With a rapid rise in interest rates creating a crunch in credit markets, Brookfield Corp. BN-T is looking to turn its large war chest of capital and continuing clout in financing deals to its advantage.
Brookfield has US$113-billion of liquid capital available to put into new investments across its group of subsidiaries, including US$33-billion of cash, financial assets and undrawn credit lines, as of March 31. That is backed by a balance sheet with US$135-billion of mostly liquid assets that have only US$12-billion of debt borrowed against them.
At the same time, Brookfield has shown it still has the ability to tap into financing, even as interest rates drive up borrowing costs and some financial institutions pull back on lending. Brookfield says it closed more than US$20-billion of financings across its operations “over the last several weeks,” including some that held the interest rate it pays constant or lower in spite of the volatility in markets.
“Capital markets are still open to those with strong balance sheets, high-quality assets and long-standing relationships,” said chief executive officer Bruce Flatt, in a letter to shareholders on Thursday.
As more companies feel the pinch from more expensive lending that is in shorter supply, Brookfield believes its “continued access to equity and debt financing will be a significant competitive advantage,” he said.
Among the examples he cited was a £650-million ($1.1-billion) refinancing of a hospitality asset in Britain in April. The financing was heavily oversubscribed and resulted in a lower interest rate of 6 per cent for Brookfield, down from 7.2 per cent previously, in spite of the higher interest rate environment.
Brookfield also refinanced its student housing portfolio in Spain and its German office portfolio. And it is looking to capitalize on the mounting pressure some rivals face from high interest rates and lower demand for some office and retail properties.
“While others in this environment possibly are having to be more defensive, we are looking ahead to what could be a significant opportunity to acquire great real estate at fractions of long-term intrinsic value where some do not have the staying power,” Mr. Flatt said on a conference call.
He also tried to calm growing fears over the health of commercial real estate. He reiterated Brookfield’s view that the real estate market is splitting into “a tale of two cities,” dividing high-quality office and retail properties as well as hotels, industrial buildings and residential holdings from lower-quality office and retail buildings that are struggling.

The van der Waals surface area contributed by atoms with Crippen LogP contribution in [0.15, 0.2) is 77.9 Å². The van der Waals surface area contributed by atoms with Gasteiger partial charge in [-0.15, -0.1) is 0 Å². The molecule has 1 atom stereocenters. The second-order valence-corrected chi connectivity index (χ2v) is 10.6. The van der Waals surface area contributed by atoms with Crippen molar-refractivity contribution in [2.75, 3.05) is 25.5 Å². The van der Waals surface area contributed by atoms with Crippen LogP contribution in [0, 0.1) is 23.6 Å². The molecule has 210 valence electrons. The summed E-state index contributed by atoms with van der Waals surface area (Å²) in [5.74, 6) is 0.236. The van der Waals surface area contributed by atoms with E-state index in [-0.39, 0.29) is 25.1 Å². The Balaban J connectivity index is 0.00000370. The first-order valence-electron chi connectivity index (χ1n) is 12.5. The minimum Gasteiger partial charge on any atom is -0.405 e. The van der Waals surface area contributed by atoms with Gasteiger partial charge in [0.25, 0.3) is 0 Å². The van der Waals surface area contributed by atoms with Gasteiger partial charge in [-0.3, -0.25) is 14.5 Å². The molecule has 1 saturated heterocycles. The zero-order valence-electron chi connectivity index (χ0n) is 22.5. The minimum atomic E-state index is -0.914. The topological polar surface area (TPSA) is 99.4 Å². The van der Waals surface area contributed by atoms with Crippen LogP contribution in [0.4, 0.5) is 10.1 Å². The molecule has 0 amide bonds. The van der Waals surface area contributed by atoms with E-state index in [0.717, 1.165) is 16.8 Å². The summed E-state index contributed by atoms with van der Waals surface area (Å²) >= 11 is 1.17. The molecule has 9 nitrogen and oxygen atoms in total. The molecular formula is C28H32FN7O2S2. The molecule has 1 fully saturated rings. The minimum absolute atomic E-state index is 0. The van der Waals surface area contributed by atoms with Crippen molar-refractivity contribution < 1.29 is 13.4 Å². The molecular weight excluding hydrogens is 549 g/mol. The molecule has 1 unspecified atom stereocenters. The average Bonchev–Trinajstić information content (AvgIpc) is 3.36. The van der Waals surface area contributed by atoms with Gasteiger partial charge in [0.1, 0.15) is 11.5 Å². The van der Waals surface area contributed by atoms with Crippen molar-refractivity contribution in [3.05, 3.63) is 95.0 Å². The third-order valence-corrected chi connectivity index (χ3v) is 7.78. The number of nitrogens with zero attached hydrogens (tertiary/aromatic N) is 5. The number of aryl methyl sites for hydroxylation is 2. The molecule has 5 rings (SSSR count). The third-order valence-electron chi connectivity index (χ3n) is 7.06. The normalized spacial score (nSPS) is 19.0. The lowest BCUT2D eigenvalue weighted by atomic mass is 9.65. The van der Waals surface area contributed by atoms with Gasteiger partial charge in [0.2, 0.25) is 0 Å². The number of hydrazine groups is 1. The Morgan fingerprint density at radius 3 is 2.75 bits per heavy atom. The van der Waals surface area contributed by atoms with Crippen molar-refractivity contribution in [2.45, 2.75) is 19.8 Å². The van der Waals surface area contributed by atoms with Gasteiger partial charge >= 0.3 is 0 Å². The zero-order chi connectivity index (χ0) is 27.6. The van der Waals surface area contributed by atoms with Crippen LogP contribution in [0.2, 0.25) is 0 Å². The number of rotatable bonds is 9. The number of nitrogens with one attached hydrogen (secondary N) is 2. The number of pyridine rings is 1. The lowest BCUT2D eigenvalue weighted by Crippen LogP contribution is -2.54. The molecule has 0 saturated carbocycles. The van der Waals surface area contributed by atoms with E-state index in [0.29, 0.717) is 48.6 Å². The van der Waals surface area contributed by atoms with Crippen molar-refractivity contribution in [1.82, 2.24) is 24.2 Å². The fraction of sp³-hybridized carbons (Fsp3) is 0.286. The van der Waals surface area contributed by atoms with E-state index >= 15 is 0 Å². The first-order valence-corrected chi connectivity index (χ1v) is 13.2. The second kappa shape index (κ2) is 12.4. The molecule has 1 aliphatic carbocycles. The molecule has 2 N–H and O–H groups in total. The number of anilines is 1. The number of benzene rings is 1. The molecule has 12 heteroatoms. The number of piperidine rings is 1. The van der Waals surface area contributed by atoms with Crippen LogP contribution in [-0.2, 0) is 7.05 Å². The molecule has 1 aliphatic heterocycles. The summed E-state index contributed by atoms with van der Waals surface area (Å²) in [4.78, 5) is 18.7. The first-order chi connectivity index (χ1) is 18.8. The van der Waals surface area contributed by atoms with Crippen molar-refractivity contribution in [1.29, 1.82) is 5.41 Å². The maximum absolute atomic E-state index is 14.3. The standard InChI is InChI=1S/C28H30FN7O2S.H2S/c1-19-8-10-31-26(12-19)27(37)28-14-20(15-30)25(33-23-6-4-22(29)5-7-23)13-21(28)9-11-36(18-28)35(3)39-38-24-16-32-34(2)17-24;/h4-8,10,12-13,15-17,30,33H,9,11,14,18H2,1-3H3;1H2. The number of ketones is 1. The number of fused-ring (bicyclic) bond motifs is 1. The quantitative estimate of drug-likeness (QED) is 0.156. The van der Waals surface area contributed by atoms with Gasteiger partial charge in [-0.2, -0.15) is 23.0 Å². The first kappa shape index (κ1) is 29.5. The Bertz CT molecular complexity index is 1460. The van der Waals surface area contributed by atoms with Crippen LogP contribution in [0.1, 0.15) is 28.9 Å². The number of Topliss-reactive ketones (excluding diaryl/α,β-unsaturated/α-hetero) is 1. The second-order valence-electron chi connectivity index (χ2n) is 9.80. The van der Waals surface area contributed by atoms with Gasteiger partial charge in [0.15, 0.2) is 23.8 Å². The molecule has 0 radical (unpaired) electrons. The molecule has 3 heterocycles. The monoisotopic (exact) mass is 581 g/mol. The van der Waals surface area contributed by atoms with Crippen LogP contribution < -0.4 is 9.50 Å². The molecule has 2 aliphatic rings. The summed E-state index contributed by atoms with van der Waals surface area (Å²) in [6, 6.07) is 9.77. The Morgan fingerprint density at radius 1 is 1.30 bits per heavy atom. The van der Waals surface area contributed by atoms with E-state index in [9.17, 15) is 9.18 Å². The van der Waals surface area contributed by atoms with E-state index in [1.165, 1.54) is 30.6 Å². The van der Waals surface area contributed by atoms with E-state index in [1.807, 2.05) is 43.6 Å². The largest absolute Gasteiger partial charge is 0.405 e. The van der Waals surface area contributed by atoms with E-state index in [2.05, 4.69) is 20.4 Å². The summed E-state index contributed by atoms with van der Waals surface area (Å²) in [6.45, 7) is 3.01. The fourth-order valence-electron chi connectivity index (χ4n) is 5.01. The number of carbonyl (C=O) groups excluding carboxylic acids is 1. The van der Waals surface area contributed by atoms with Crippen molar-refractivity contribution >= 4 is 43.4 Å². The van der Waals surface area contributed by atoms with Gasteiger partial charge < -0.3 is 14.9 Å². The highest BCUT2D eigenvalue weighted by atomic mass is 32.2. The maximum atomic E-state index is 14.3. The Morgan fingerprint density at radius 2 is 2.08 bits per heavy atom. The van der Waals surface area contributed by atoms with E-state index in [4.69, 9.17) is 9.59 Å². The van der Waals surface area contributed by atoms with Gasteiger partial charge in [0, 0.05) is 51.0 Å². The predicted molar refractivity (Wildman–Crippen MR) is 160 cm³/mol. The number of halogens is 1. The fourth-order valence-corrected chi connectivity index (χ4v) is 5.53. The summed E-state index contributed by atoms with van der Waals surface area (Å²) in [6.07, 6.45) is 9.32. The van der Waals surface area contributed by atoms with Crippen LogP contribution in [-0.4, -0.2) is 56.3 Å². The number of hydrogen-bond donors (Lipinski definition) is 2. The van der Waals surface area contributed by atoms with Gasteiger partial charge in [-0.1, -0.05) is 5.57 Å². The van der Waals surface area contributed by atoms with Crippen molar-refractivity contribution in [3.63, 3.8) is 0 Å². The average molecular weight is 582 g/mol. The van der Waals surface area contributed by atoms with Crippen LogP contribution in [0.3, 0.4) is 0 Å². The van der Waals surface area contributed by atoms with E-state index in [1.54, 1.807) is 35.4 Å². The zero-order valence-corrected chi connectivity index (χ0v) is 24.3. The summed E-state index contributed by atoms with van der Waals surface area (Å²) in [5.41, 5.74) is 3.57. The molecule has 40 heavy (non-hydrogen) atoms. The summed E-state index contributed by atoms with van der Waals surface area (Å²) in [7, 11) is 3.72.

He also said the discount rates used to value properties have not changed as dramatically as interest rates, as investors anticipate rates settling at lower levels as inflation eases. And he stressed that interest costs on many properties have not surged as much as it seems, because they were previously financed when rates were lower but not at rock-bottom levels.
“The rates coming due on mortgages are in many cases similar to those that are expiring,” he said.
He also brushed off recent defaults on properties Brookfield owns in Los Angeles and Washington, D.C., as isolated events that are not financially material to the corporation.
“Of course, not every property in our portfolio has been unaffected by recent market volatility. When you own 7,000 properties, it is impossible not to make a few mistakes,” he said.
Brookfield Corp. reported first-quarter profit of US$424-million or 5 US cents a share, compared with US$2.96-billion or 81 US cents in the same quarter last year. The gap in earnings is partly a result of the spin-off of its asset management business, Brookfield Asset Management Ltd., as a stand-alone public entity last December.
Distributable earnings – which show the proportion of profit that could be paid out to shareholders – were US$1.16-billion in the quarter, or 72 US cents a share, similar to the same quarter last year. For the full year, distributable earnings before realizations were up 24 per cent to $2.66-billion, adjusting for the distribution of 25 per cent of Brookfield Asset Management late last year.
Brookfield Corp. returned US$404-million to shareholders through dividends and share repurchases in 2022, and plans to continue buying back shares.